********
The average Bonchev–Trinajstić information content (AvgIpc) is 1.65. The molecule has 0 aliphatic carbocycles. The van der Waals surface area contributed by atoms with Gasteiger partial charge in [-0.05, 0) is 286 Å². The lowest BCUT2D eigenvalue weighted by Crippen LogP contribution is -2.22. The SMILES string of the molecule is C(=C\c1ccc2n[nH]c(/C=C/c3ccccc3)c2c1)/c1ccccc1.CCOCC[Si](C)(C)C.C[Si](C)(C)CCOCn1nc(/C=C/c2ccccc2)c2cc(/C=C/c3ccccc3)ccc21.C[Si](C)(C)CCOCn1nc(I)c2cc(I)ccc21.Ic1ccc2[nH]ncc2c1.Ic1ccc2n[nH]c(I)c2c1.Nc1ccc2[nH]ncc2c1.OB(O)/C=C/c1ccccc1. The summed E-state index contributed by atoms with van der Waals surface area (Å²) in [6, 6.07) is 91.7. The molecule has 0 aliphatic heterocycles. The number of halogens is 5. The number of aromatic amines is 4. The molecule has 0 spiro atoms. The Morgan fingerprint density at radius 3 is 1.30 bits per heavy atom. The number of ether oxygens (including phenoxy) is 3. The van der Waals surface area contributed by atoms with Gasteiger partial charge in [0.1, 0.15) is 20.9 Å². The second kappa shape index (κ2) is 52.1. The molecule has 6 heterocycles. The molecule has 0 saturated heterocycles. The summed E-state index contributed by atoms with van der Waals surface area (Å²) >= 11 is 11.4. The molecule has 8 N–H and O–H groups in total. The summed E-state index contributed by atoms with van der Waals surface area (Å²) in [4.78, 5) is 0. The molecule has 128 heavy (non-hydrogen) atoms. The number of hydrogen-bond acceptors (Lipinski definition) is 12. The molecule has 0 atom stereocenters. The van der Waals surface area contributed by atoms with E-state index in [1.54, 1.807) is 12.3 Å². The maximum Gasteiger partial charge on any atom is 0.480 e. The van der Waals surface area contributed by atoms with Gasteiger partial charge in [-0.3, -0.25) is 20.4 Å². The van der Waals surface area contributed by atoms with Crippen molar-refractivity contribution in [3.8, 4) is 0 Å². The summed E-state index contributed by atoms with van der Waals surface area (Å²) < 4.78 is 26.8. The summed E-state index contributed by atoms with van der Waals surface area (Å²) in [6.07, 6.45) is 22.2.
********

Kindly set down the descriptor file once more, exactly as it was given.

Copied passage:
The average Bonchev–Trinajstić information content (AvgIpc) is 1.65. The molecule has 0 aliphatic carbocycles. The van der Waals surface area contributed by atoms with Gasteiger partial charge in [-0.05, 0) is 286 Å². The lowest BCUT2D eigenvalue weighted by Crippen LogP contribution is -2.22. The SMILES string of the molecule is C(=C\c1ccc2n[nH]c(/C=C/c3ccccc3)c2c1)/c1ccccc1.CCOCC[Si](C)(C)C.C[Si](C)(C)CCOCn1nc(/C=C/c2ccccc2)c2cc(/C=C/c3ccccc3)ccc21.C[Si](C)(C)CCOCn1nc(I)c2cc(I)ccc21.Ic1ccc2[nH]ncc2c1.Ic1ccc2n[nH]c(I)c2c1.Nc1ccc2[nH]ncc2c1.OB(O)/C=C/c1ccccc1. The summed E-state index contributed by atoms with van der Waals surface area (Å²) in [6, 6.07) is 91.7. The molecule has 0 aliphatic heterocycles. The number of halogens is 5. The number of aromatic amines is 4. The molecule has 0 spiro atoms. The Morgan fingerprint density at radius 3 is 1.30 bits per heavy atom. The number of ether oxygens (including phenoxy) is 3. The van der Waals surface area contributed by atoms with Gasteiger partial charge in [0.1, 0.15) is 20.9 Å². The second kappa shape index (κ2) is 52.1. The molecule has 6 heterocycles. The molecule has 0 saturated heterocycles. The summed E-state index contributed by atoms with van der Waals surface area (Å²) >= 11 is 11.4. The molecule has 8 N–H and O–H groups in total. The summed E-state index contributed by atoms with van der Waals surface area (Å²) in [4.78, 5) is 0. The molecule has 128 heavy (non-hydrogen) atoms. The number of hydrogen-bond acceptors (Lipinski definition) is 12. The molecule has 0 atom stereocenters. The van der Waals surface area contributed by atoms with E-state index in [1.54, 1.807) is 12.3 Å². The maximum Gasteiger partial charge on any atom is 0.480 e. The van der Waals surface area contributed by atoms with Gasteiger partial charge in [-0.3, -0.25) is 20.4 Å². The van der Waals surface area contributed by atoms with Crippen molar-refractivity contribution in [3.8, 4) is 0 Å². The summed E-state index contributed by atoms with van der Waals surface area (Å²) < 4.78 is 26.8. The summed E-state index contributed by atoms with van der Waals surface area (Å²) in [6.07, 6.45) is 22.2.